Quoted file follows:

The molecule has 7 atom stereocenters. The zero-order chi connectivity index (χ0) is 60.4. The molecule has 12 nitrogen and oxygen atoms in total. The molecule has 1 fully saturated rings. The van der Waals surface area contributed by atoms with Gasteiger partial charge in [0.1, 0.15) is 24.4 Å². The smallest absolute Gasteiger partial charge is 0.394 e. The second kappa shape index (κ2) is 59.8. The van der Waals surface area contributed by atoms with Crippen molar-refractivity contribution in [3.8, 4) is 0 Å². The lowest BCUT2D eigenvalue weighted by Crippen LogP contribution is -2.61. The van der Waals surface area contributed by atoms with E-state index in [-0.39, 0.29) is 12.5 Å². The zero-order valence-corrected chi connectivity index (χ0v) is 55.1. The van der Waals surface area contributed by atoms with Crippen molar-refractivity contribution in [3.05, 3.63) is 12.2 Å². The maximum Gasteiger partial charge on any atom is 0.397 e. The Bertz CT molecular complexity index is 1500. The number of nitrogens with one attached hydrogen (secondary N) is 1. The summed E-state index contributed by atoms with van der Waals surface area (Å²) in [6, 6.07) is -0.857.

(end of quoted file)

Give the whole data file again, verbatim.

The molecule has 7 atom stereocenters. The zero-order chi connectivity index (χ0) is 60.4. The molecule has 12 nitrogen and oxygen atoms in total. The molecule has 1 fully saturated rings. The van der Waals surface area contributed by atoms with Gasteiger partial charge in [0.1, 0.15) is 24.4 Å². The smallest absolute Gasteiger partial charge is 0.394 e. The second kappa shape index (κ2) is 59.8. The van der Waals surface area contributed by atoms with Crippen molar-refractivity contribution in [3.8, 4) is 0 Å². The lowest BCUT2D eigenvalue weighted by Crippen LogP contribution is -2.61. The van der Waals surface area contributed by atoms with E-state index in [-0.39, 0.29) is 12.5 Å². The zero-order valence-corrected chi connectivity index (χ0v) is 55.1. The van der Waals surface area contributed by atoms with Crippen molar-refractivity contribution in [3.05, 3.63) is 12.2 Å². The maximum Gasteiger partial charge on any atom is 0.397 e. The Bertz CT molecular complexity index is 1500. The number of nitrogens with one attached hydrogen (secondary N) is 1. The summed E-state index contributed by atoms with van der Waals surface area (Å²) in [6, 6.07) is -0.857.